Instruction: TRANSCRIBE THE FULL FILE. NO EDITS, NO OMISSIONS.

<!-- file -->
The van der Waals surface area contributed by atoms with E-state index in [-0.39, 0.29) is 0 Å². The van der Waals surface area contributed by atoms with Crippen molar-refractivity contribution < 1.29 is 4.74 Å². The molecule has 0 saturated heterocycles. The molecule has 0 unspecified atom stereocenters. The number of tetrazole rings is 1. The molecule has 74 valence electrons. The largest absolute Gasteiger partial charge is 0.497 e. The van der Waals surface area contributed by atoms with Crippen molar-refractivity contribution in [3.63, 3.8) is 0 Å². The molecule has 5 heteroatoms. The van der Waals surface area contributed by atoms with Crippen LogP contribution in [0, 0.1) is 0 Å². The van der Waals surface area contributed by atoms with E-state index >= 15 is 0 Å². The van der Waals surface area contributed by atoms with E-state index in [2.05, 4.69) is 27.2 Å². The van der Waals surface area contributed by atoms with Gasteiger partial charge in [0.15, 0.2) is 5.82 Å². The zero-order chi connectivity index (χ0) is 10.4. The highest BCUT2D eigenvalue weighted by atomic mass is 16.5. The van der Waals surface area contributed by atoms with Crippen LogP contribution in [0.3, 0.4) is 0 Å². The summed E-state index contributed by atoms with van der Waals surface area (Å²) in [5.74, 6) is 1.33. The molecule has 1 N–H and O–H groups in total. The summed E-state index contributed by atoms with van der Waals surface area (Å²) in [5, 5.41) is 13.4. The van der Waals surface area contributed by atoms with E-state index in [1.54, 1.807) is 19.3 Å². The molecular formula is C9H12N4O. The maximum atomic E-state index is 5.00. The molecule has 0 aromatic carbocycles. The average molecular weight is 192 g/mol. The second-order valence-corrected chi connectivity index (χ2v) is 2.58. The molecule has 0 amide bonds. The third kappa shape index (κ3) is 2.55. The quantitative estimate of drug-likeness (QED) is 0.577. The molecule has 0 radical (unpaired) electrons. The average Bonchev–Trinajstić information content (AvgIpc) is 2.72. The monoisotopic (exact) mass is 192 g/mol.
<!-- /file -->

The van der Waals surface area contributed by atoms with E-state index in [-0.39, 0.29) is 0 Å². The van der Waals surface area contributed by atoms with Crippen molar-refractivity contribution < 1.29 is 4.74 Å². The molecule has 0 saturated heterocycles. The molecule has 0 unspecified atom stereocenters. The number of tetrazole rings is 1. The molecule has 74 valence electrons. The largest absolute Gasteiger partial charge is 0.497 e. The van der Waals surface area contributed by atoms with Crippen molar-refractivity contribution in [3.63, 3.8) is 0 Å². The molecule has 5 heteroatoms. The van der Waals surface area contributed by atoms with Crippen LogP contribution in [0, 0.1) is 0 Å². The van der Waals surface area contributed by atoms with E-state index >= 15 is 0 Å². The van der Waals surface area contributed by atoms with E-state index in [2.05, 4.69) is 27.2 Å². The van der Waals surface area contributed by atoms with Gasteiger partial charge in [0.15, 0.2) is 5.82 Å². The zero-order chi connectivity index (χ0) is 10.4. The highest BCUT2D eigenvalue weighted by atomic mass is 16.5. The van der Waals surface area contributed by atoms with Crippen LogP contribution in [0.3, 0.4) is 0 Å². The summed E-state index contributed by atoms with van der Waals surface area (Å²) in [5.74, 6) is 1.33. The molecule has 1 N–H and O–H groups in total. The summed E-state index contributed by atoms with van der Waals surface area (Å²) in [5, 5.41) is 13.4. The van der Waals surface area contributed by atoms with E-state index in [1.54, 1.807) is 19.3 Å². The molecular formula is C9H12N4O. The maximum atomic E-state index is 5.00. The molecule has 0 aromatic carbocycles. The average molecular weight is 192 g/mol. The second-order valence-corrected chi connectivity index (χ2v) is 2.58. The molecule has 0 amide bonds. The third kappa shape index (κ3) is 2.55. The quantitative estimate of drug-likeness (QED) is 0.577. The molecule has 0 radical (unpaired) electrons. The average Bonchev–Trinajstić information content (AvgIpc) is 2.72. The monoisotopic (exact) mass is 192 g/mol.